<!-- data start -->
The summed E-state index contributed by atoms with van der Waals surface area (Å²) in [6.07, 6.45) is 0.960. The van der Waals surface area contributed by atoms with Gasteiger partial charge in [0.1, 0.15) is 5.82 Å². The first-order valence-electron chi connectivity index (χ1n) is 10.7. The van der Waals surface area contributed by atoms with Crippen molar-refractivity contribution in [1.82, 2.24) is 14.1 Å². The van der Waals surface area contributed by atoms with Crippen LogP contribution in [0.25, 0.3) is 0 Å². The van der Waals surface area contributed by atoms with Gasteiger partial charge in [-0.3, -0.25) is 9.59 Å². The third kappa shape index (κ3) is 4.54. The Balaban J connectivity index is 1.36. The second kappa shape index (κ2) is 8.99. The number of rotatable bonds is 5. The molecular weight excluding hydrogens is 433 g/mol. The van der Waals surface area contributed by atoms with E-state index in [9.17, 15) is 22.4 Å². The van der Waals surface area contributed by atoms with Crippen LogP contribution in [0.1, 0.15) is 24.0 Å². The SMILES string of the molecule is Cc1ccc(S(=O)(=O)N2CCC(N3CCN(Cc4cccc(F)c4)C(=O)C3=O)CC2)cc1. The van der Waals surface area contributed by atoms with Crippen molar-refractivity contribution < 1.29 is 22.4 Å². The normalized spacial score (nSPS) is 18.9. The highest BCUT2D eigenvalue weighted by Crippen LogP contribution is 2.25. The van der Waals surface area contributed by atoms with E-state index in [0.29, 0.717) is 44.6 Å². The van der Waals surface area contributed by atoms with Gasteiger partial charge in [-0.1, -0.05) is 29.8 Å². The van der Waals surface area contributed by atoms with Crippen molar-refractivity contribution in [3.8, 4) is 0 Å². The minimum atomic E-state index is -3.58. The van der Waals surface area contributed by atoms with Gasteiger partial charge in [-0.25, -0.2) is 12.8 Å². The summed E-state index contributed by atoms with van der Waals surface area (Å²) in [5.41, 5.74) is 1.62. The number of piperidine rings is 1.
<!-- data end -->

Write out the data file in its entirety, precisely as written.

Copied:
The summed E-state index contributed by atoms with van der Waals surface area (Å²) in [6.07, 6.45) is 0.960. The van der Waals surface area contributed by atoms with Gasteiger partial charge in [0.1, 0.15) is 5.82 Å². The first-order valence-electron chi connectivity index (χ1n) is 10.7. The van der Waals surface area contributed by atoms with Crippen molar-refractivity contribution in [1.82, 2.24) is 14.1 Å². The van der Waals surface area contributed by atoms with Crippen LogP contribution in [0.25, 0.3) is 0 Å². The van der Waals surface area contributed by atoms with Gasteiger partial charge in [-0.3, -0.25) is 9.59 Å². The third kappa shape index (κ3) is 4.54. The Balaban J connectivity index is 1.36. The second kappa shape index (κ2) is 8.99. The number of rotatable bonds is 5. The molecular weight excluding hydrogens is 433 g/mol. The van der Waals surface area contributed by atoms with E-state index in [9.17, 15) is 22.4 Å². The van der Waals surface area contributed by atoms with Crippen LogP contribution in [0.1, 0.15) is 24.0 Å². The SMILES string of the molecule is Cc1ccc(S(=O)(=O)N2CCC(N3CCN(Cc4cccc(F)c4)C(=O)C3=O)CC2)cc1. The van der Waals surface area contributed by atoms with Crippen molar-refractivity contribution < 1.29 is 22.4 Å². The normalized spacial score (nSPS) is 18.9. The highest BCUT2D eigenvalue weighted by Crippen LogP contribution is 2.25. The van der Waals surface area contributed by atoms with E-state index in [0.29, 0.717) is 44.6 Å². The van der Waals surface area contributed by atoms with Gasteiger partial charge in [-0.1, -0.05) is 29.8 Å². The van der Waals surface area contributed by atoms with Crippen molar-refractivity contribution in [3.8, 4) is 0 Å². The minimum atomic E-state index is -3.58. The van der Waals surface area contributed by atoms with Gasteiger partial charge in [-0.25, -0.2) is 12.8 Å². The summed E-state index contributed by atoms with van der Waals surface area (Å²) in [5.41, 5.74) is 1.62. The number of piperidine rings is 1.